Exercise in hypertension

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Exercise is the cornerstone of prevention, treatment and control of blood pressure. People with hypertension should follow therapeutic exercise programs. The programme must be prescribed by specialists and individualised according to the patient.

The exercise in hypertensive patients presents particularities firstly due to diastolic dysfunction, which is frequent because of the usually concurrent cardiac hypertrophy, ischemia, and old age that affect cardiac function and cause disturbances in hemodynamic parameters and secondly due to neuro-hormonal and vascular factors that reduce the endurance of hypertensive in the fatigue of the exercise. At the program planning we should additionally take into account the functional capabilities and the accompanying diseases (ie musculoskeletal problems) of the patients.

The key recommendations in patients with hypertension regard the establishment of regular physical activity in the lifestyle and the control of their body weight.

In respect of the actual exercises, loading exercises, ie weight bearing aerobic exercises (walking, brisk walking, dancing, cycling, swimming) that train major muscle groups are the most important. Exercise at an intensity of 40-70% of the maximum heart rate appears to reduce blood pressure equally or even more than a more intensive training. The duration of an exercise program should range from 30 to 60 minutes and the frequency from 3 to 7 times per week. A daily aerobic exercise is ideal, because by this way hypertensive patients take advantage of the decrease of blood pressure that follows the exercise and that lasts for hours. Strengthening exercises (with resistance) complement the programs and are of secondary importance. The latter exercises consist of strengthening exercises with low resistance of about 40% of the weight of the maximum force, i.e. the weight that the patient could hypothetically raise at one repetition. A set of 15 repetitions is necessary for large muscle groups.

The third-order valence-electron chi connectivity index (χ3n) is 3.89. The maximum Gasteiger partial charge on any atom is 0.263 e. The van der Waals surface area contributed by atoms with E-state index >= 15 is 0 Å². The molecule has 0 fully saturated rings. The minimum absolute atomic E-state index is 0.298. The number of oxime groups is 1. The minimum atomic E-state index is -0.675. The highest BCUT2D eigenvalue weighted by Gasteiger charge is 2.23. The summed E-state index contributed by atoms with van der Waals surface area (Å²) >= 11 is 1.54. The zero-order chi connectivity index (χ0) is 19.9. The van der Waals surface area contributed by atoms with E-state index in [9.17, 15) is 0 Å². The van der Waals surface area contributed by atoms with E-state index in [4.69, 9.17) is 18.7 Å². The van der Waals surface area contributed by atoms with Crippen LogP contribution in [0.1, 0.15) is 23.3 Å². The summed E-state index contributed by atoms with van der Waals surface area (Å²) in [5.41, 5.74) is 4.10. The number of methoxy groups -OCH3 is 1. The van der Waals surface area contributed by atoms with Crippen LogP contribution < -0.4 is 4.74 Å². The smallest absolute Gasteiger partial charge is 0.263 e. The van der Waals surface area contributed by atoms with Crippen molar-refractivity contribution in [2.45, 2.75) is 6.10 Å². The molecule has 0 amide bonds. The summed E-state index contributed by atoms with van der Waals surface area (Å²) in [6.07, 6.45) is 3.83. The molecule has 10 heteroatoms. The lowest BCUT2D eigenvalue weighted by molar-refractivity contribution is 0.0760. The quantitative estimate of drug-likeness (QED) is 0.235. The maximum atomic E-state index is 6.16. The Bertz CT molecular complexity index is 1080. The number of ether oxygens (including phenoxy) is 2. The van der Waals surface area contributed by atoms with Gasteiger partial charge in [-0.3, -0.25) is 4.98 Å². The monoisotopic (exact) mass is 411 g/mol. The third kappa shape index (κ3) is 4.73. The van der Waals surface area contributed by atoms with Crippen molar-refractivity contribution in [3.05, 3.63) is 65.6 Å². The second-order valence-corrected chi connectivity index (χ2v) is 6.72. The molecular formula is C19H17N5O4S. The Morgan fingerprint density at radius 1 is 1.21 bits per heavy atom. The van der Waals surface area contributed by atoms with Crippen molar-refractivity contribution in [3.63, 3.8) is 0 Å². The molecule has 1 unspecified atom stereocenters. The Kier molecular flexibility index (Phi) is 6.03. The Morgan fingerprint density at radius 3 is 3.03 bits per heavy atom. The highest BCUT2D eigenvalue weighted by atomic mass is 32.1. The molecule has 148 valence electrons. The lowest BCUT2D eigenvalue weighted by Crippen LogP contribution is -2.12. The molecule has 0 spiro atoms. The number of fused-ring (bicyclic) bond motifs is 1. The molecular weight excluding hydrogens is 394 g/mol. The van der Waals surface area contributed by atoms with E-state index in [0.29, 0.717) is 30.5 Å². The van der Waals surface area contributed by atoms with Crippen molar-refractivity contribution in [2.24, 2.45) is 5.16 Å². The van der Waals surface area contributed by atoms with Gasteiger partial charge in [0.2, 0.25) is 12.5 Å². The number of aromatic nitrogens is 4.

Brisk walking is an excellent exercise for Hypertension

It should be noted that during the execution of the programs, the following key points require special attention:

The athletic activities should not be initiated if either the resting systolic blood pressure is greater than 200 mmHg or the diastolic one is greater than 110 mmHg.

Regarding the interaction of exercise with medications taken by hypertensive patients, it is well known that diuretics may potentially cause arrhythmia during exercise, while also disturbing the thermo-regulation in a warm environment that is also caused by the beta-blockers, which additionally reduce the functional capabilities during exercise. Moreover, both alpha-blockers and calcium channel blockers could cause hypotension after exercising so a period of relaxation is necessary at the end of the exercise programme.

There are different <risks> personalized according to the rates of the systolic and diastolic pressure of the exerciser. The above suggests that the hypertensive patients benefit from exercising, although its performance should be properly planned and based on scientific criteria, so that patients can benefit without additional risks for their health.

Yannis Dionyssiotis, MD, PhD, e-mail:yannis_dionyssiotis@hotmail.com
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